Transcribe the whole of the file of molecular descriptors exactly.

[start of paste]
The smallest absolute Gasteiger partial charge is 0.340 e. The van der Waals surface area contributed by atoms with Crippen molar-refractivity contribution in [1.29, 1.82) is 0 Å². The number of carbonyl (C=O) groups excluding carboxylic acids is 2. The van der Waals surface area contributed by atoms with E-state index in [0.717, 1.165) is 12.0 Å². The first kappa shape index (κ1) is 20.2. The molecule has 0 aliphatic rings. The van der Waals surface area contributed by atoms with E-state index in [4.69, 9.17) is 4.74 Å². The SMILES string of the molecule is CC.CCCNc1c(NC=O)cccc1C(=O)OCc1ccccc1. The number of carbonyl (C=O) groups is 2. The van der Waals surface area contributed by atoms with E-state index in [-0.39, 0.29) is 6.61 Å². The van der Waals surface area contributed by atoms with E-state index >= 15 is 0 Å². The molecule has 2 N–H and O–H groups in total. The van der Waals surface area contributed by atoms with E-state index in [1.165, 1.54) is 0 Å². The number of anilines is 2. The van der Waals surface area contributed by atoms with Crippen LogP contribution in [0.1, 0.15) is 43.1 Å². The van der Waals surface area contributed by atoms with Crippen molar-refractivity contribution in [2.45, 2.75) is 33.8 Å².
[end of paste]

The smallest absolute Gasteiger partial charge is 0.340 e. The van der Waals surface area contributed by atoms with Crippen molar-refractivity contribution in [1.29, 1.82) is 0 Å². The number of carbonyl (C=O) groups excluding carboxylic acids is 2. The van der Waals surface area contributed by atoms with E-state index in [0.717, 1.165) is 12.0 Å². The first kappa shape index (κ1) is 20.2. The molecule has 0 aliphatic rings. The van der Waals surface area contributed by atoms with E-state index in [4.69, 9.17) is 4.74 Å². The SMILES string of the molecule is CC.CCCNc1c(NC=O)cccc1C(=O)OCc1ccccc1. The number of carbonyl (C=O) groups is 2. The van der Waals surface area contributed by atoms with E-state index in [-0.39, 0.29) is 6.61 Å². The van der Waals surface area contributed by atoms with E-state index >= 15 is 0 Å². The molecule has 2 N–H and O–H groups in total. The van der Waals surface area contributed by atoms with E-state index in [1.165, 1.54) is 0 Å². The number of anilines is 2. The van der Waals surface area contributed by atoms with Crippen LogP contribution in [0.1, 0.15) is 43.1 Å². The van der Waals surface area contributed by atoms with Crippen molar-refractivity contribution in [2.45, 2.75) is 33.8 Å².